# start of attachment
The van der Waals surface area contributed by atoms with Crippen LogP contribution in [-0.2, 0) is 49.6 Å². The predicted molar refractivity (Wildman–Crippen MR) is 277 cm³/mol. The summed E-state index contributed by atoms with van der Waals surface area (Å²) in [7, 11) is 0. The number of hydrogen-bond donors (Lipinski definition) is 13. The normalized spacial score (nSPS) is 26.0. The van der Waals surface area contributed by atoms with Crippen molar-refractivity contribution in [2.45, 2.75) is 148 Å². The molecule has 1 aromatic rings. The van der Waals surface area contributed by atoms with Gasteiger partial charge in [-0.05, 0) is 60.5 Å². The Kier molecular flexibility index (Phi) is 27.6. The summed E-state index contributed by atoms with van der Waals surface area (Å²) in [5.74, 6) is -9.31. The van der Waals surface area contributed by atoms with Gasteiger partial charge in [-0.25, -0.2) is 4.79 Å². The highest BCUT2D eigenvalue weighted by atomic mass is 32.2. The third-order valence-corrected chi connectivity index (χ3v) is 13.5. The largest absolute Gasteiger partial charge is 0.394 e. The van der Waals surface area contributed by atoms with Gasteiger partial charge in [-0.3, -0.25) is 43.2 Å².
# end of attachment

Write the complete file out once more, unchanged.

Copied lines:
The van der Waals surface area contributed by atoms with Crippen LogP contribution in [-0.2, 0) is 49.6 Å². The predicted molar refractivity (Wildman–Crippen MR) is 277 cm³/mol. The summed E-state index contributed by atoms with van der Waals surface area (Å²) in [7, 11) is 0. The number of hydrogen-bond donors (Lipinski definition) is 13. The normalized spacial score (nSPS) is 26.0. The van der Waals surface area contributed by atoms with Crippen molar-refractivity contribution in [2.45, 2.75) is 148 Å². The molecule has 1 aromatic rings. The van der Waals surface area contributed by atoms with Gasteiger partial charge in [-0.05, 0) is 60.5 Å². The Kier molecular flexibility index (Phi) is 27.6. The summed E-state index contributed by atoms with van der Waals surface area (Å²) in [5.74, 6) is -9.31. The van der Waals surface area contributed by atoms with Gasteiger partial charge in [-0.25, -0.2) is 4.79 Å². The highest BCUT2D eigenvalue weighted by atomic mass is 32.2. The third-order valence-corrected chi connectivity index (χ3v) is 13.5. The largest absolute Gasteiger partial charge is 0.394 e. The van der Waals surface area contributed by atoms with Gasteiger partial charge in [-0.3, -0.25) is 43.2 Å².